Marching into Beijing's Olympic stadium with Team GB was like coming out of the Wembley tunnel for the FA Cup Final
Opening and closing ceremonies of the Olympic Games have a very special significance. The first symbolises hope and anticipation, a metaphorical starting gun that ends four years of hard, unrelenting effort for many of the assembled athletes and coaches; and the ending is a joyous relief that this commitment is over, albeit temporarily for the majority, enhanced by the happiness of those who have succeeded, not just with medals but also with personal bests and courageous endeavour.
But both ceremonies have more than just the Olympics in common. They celebrate not just the “greatest show on earth” but, more importantly, a kind of worldwide teamship. The Russians and Georgians may be staring down the barrel of each other’s guns, but in the Olympic Village their athletic citizens are swapping pins.
Pin-swapping is a peculiarly Olympic activity. It is a kind of ritual, which was certainly there when I was in Barcelona (1992) and has grown even more significant since. If you swap pins then the thing to do is stick your home country pins on the ribbon of your accreditation badge and – hey presto – within a minute of outing yourself, someone will ask you to swap!
I tried it today, while queuing for a coffee, and instantly a nice lady called Moira from Malaysia asked me to swap. We struck up a pleasant conversation, just one of hundreds that take place every hour in the Olympic Village, all because of this remarkably localised, global trade in lapel pins. It is perhaps less underground than it once was: in Barcelona, it was a little like furtively being asked to change money in the eastern bloc countries of another age. Now there is a thunderously busy Pin Trading Centre in the Village’s International Zone.
I don’t know what it looked like on TV but the Opening Ceremony was an awesome event to be part of. The marching athletes (and sundry, lucky “officials”, like me) don’t actually get to see much of it. In each of the three Opening Ceremonies I’ve been privileged to march in, the same format has been followed. Thousands of athletes are bussed, two hours early, from the Village to be seated in the Gymnasium arena (which is always next to the main stadium) in a strict order.
The Greeks – as founders of the Olympics – always march into the stadium first, followed by each other competing nation in the alphabetical order of the host nation. For China, this means something to do with the number of strokes in a symbol and their angles, or so I was led to believe. This led to Yemen being one of the first nations and Australia being the last before the host nation. Great Britain was 116th. When the announcements to leave the stadium begin, it’s like queuing at the deli when your ticket number if 116 and they’ve just called number 2!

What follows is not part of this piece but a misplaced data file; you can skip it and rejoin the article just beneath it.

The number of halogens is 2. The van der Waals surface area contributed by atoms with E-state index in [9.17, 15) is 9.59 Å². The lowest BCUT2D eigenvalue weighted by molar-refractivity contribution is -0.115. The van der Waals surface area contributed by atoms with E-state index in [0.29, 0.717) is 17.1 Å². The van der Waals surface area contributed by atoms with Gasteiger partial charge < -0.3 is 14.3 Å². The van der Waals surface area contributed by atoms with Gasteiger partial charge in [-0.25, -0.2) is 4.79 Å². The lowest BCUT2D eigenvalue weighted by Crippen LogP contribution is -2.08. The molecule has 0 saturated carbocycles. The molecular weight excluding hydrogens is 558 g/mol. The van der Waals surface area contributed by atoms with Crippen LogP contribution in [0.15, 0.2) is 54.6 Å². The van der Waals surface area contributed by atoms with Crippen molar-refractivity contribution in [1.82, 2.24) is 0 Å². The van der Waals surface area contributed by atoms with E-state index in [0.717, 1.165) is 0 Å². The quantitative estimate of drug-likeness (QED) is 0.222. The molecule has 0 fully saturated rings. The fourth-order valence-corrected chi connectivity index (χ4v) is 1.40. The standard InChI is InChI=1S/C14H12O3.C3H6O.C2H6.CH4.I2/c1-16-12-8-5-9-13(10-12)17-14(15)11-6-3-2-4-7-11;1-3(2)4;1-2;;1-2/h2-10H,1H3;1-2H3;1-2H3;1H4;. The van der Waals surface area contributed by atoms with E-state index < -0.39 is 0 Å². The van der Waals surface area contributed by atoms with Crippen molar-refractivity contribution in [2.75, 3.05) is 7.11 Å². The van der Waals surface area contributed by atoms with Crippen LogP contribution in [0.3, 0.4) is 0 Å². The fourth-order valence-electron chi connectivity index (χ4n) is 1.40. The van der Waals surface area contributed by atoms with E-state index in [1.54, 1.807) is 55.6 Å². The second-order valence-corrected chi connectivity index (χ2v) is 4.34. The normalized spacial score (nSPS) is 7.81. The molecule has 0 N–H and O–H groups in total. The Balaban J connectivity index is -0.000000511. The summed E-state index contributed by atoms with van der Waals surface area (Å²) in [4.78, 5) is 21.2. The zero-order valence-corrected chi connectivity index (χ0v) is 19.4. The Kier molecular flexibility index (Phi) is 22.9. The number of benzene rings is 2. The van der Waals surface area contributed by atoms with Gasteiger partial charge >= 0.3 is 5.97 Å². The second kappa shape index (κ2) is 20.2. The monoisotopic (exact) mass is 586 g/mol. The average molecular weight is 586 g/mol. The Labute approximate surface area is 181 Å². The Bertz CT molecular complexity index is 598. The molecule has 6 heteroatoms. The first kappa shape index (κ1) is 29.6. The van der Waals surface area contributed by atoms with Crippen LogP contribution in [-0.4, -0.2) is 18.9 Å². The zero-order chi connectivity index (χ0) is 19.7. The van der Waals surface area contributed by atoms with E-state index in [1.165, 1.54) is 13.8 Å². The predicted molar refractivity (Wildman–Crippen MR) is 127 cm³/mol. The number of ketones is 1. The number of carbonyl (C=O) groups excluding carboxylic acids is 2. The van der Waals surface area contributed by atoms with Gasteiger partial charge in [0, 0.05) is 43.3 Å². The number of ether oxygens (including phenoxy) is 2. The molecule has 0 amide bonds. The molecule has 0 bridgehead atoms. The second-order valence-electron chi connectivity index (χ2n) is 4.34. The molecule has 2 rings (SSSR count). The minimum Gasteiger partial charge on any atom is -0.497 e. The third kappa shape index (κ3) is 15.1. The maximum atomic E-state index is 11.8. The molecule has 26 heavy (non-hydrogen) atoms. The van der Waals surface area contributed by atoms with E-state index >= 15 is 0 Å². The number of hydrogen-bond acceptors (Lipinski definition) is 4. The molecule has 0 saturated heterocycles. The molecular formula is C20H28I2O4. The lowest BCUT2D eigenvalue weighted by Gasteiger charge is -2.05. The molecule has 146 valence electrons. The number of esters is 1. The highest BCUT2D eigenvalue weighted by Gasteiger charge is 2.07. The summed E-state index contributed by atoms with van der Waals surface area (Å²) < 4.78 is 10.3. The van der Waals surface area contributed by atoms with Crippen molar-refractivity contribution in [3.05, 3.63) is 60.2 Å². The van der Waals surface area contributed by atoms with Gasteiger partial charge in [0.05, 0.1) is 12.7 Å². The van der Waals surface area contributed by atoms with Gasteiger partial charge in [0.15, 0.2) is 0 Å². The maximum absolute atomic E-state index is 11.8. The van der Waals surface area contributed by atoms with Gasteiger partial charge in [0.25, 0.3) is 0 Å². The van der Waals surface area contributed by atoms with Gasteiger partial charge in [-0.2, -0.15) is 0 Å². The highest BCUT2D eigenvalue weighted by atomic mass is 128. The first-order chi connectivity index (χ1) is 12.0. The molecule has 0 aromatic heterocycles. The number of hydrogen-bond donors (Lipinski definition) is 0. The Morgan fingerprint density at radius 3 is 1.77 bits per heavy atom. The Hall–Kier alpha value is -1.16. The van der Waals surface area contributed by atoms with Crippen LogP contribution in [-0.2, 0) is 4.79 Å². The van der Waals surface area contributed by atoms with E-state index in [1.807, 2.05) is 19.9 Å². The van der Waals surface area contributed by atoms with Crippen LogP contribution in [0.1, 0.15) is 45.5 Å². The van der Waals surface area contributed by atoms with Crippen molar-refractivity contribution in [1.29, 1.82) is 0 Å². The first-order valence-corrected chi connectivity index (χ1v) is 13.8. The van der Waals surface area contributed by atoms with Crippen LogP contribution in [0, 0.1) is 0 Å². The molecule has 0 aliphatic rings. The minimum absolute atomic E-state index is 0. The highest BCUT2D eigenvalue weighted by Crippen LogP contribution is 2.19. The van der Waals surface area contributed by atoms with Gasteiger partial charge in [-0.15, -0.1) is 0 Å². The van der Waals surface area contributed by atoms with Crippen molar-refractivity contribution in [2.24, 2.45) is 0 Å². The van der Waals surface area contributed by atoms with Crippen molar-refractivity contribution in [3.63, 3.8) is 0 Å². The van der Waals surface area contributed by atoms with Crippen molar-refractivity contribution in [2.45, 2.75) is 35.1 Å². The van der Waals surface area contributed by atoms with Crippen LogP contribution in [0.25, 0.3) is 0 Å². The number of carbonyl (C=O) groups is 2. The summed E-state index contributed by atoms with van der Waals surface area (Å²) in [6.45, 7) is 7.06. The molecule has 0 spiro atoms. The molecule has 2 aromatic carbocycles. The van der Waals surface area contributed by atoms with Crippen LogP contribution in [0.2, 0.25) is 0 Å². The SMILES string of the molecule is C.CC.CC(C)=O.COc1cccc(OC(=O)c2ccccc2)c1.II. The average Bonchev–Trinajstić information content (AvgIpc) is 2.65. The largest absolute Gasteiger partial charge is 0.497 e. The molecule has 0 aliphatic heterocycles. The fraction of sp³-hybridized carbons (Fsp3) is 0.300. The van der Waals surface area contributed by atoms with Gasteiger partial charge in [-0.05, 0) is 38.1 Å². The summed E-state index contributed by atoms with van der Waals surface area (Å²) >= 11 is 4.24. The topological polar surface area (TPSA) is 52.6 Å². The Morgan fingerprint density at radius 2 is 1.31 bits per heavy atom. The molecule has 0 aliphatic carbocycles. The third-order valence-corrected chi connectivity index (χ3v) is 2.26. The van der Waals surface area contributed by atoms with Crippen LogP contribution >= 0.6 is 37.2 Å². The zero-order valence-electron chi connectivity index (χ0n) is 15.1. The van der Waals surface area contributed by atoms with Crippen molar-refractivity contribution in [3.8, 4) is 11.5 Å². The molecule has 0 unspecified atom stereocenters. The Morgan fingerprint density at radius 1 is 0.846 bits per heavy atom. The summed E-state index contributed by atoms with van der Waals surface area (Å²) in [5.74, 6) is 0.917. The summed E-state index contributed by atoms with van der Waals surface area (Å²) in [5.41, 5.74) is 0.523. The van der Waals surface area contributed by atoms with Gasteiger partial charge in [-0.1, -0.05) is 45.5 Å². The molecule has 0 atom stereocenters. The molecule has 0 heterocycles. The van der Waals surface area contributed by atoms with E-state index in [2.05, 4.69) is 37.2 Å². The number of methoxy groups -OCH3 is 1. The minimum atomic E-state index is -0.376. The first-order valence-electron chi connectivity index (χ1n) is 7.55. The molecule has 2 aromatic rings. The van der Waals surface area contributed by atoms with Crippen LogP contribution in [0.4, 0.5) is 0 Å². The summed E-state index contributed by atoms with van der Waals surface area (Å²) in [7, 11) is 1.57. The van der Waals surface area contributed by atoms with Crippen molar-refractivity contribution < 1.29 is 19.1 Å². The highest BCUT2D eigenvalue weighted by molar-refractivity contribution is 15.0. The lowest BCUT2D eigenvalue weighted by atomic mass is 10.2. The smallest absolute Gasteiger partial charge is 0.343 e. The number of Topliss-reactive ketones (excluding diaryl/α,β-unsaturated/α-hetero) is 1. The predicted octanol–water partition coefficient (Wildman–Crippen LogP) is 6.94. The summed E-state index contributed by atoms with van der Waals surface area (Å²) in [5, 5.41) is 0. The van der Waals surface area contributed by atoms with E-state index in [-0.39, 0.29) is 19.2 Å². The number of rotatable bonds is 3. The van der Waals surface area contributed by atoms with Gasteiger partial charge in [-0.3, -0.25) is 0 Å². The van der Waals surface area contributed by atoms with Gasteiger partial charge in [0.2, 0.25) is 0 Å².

Eventually, you get to line up, ten abreast, flag bearer at the front (in our case the veteran swimmer, Mark Foster) and there is a long, halting snake-like march through the Olympic Park to the Bird’s Nest Stadium.
I’ve seen the Aquatics Centre ('the water cube') several times in the build-up to the Games but never at night and its incredible ice-blue light in the bubble shapes of the external cladding is quite magical, as is angular steel patterns of the Bird’s Nest itself, of course. However, the building that really caught my eye on the march was the media centre, in which the BBC studios are contained – among others – for the Games.
It is like something straight out of ‘Bladerunner’; it certainly doesn’t look like a building, more like something a shuttle would be launched from. It forms the base for a spectacular light display which complements the whole futuristic feel of the Olympic Park.
What is even more spectacular is the thought that these studios weren’t there a few months ago – the story seems to be that the major broadcasting companies weren’t happy with studios that didn’t overlook the main stadium and so a very late decision was made to build some that did. When I was here in April only a skeletal structure was vaguely in place. It is remarkable that such an iconic building has been designed and constructed so quickly.
The moment of entering the Olympic Stadium with over 90,000 people is stunning – I guess it might be akin to walking out onto the Wembley turf for an FA Cup Final. I was lucky to be on the spectator’s side at the edge and the few minutes of perambulating the 400 metre track were truly unforgettable, as was the immense cacophony of noise when the host nation entered the arena, and the stunning aerial run around the stadium roof to light the enormous Olympic flame.
205 nations have joined together for these Games – although for some reason Brunei didn’t make it to the Opening Ceremony - and when you see athletes from Afghanistan, Iraq, Palestine, the USA and Israel all walking into the same arena, to the same cheers of an ecstatic crowd, it is hard to imagine the Olympic movement as anything but a good thing.
Graham Watts is team of Team GB's fencing team and CEO of the Construction Industry Council.